A force of about 3,500 British, German, and Loyalist troops under Lt. Col. Archibald Campbell had left New York for Sandy Hook on 7 Nov. 1778, and sailed from thence on 26 Nov., bound for Georgia. The expedition anchored off Tybee Island on 23 Dec., and six days later Campbell came ashore with his troops at Brewton Hill, near Savannah. Planned British reinforcements from St. Augustine had withdrawn the previous month (see Jean-Baptiste de Ternant to GW, 28 Nov. 1778, n.2), but Campbell still heavily outnumbered Maj. Gen. Robert Howe’s mixed force of about 850 Continentals and militia. Campbell’s troops easily defeated the Americans by means of the flanking march described by Lincoln, and Howe then retreated with the remnants of his force toward South Carolina, while the British occupied Savannah. British casualties amounted to 26, against American casualties of 94 killed and wounded, and 453 captured (Peckham, Toll of Independence description begins Howard H. Peckham, ed. The Toll of Independence: Engagements & Battle Casualties of the American Revolution. Chicago, 1974. description ends , 56). The battle, variously known as the Battle of Savannah and the Battle of Brewton Hill, marked the opening act of the southern campaign.

1Purrysburg, S.C., now abandoned, was located on the Savannah River about twenty miles north of Savannah, Ga.

2The enclosed “Return of the Officers & men missing of the Continental Troops under the command of Majr Genl Howe which was in the field and actually engaged with the enemy the 29th Decr 1778” lists 254 men missing out of Howe’s two brigades (DLC:GW). Lincoln also enclosed a copy of an account by Howe, dated 30 Dec. 1778 at “Camp on the road four miles from Lublys,” Ga.:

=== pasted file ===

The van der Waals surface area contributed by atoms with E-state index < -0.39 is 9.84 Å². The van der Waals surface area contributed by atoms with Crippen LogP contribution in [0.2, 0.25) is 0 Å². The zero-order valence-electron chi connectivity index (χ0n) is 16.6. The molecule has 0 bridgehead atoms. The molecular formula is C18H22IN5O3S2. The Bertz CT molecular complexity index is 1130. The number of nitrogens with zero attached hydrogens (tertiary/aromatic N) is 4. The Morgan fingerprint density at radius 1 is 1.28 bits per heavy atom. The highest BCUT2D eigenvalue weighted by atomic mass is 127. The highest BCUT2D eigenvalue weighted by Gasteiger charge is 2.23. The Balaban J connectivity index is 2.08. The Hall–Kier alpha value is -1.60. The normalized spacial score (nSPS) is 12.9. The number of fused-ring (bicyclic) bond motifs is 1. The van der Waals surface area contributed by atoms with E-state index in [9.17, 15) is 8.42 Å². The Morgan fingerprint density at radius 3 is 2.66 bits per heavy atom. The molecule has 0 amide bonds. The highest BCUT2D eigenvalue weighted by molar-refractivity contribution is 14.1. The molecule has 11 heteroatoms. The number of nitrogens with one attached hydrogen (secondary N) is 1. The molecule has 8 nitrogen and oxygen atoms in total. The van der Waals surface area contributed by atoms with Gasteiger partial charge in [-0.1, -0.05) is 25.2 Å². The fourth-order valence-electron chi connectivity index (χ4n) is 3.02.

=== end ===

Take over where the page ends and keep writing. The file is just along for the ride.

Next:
“Yesterday about three oclock in the afternoon we were attacked in great force by the enemy. I was induced to throw myself between them & the Town of Savannah not only to preserve the Town till reinforcements came up but to keep out of their possession, if possible, a considerable quantity of provision and other stores the property of the United States, and which for want of boats, it had been out of my power to have removed, the situation I chose was the most defensible I coud find. The left flank covered by the river and a long extent of marsh; a morass in my front not easily passable, which extended so far beyond my right flank that I hoped it would secure me from being turned at least from its being done so suddenly as to prevent my retreat, There was a crossing place several miles above me, but this being so far removed and as I kept parties of horse continually patrolling I was persauded that I should undoubtedly have timely intelligence of their approach, should they attempt to double us by that pass, Here however as I have great reason to imagine they found means to pass a strong column, which by a rapid march was progressing between me and the place of my retreat. There was also another large body crossing the Defile nearer our right Flank. When those manœvers were anounced to me I thought it proper immediately to order a retreat which we effected, not however without considerable loss, as we retreated under a hot fire for at least a mile & quarter both from field peices, and Musquetry. I do not as yet know exactly what numbers are lost, but this I shall have an opportunity of ascertaining when I halt to day, and shall transmit you a return of, very few indeed would have been taken had not a part of the troops by attempting to cross a swamp, which tho’ usualy passable, was by a high tide not so at that time, & therefore, those who could not swim were liable to be made prisoners; yet as they know the country so well I have hopes that many of them will escape, in which I am the more sanguine, as several have already dropped in. Colo. Elbert who put himself at the head of those troops who left the line, either to bring them up again or to retreat with more regularity escaped being taken by swimming the Creek; but Major Habersham who was with him and who could not swim was obliged to return and deliver himself up; I am much indebted to Colo. Huger of the 5th South Carolina Regiment and to Colo. Elbert of the 2d of Georgia for their Conduct through the whole day—Colo. Huger headed a party and made a stand at a defile through which we were obliged to retreat, and by checking the enemy rendered us signal service—and Colonel Elbert for the order in which he kept his men, and the officer like direction of his light infantry, has high merit: The well-conducted fire of that Corps does honor to Major Moore who commanded it, Colo. Roberts of the Corps of Artillery, deserves great praise for every part of his conduct but particularly that thro a sandy road with tired horses he managed so well as to bring off three field pieces out of four, through a hot, long continued fire—nor would he even have lost one piece had not the driver of it been killed—Colo. Walton of the Militia behaved in a manner which did him great honor; sorry I am to add that by a wound in his thigh, he fell into the enemy’s hands, The Militia under his command, who formed part of our right, behaved exceedingly well particularly the company of Artillery under the Comand of Major Woodruff who notwithstanding a hot fire maintained against great odds for some time a field piece which seemed to be well directed and for which the Major deserves great Commendation. Colo. McIntosh and Colo. Harris were active and spirited—in short both officers & men behaved well, and considering that they were troops, few of which had seen action, their number not much exceeding 600. retreating for a long way under the fire of a well disciplined enemy (greatly superior in numbers) no more could be expected from them, than what they performed.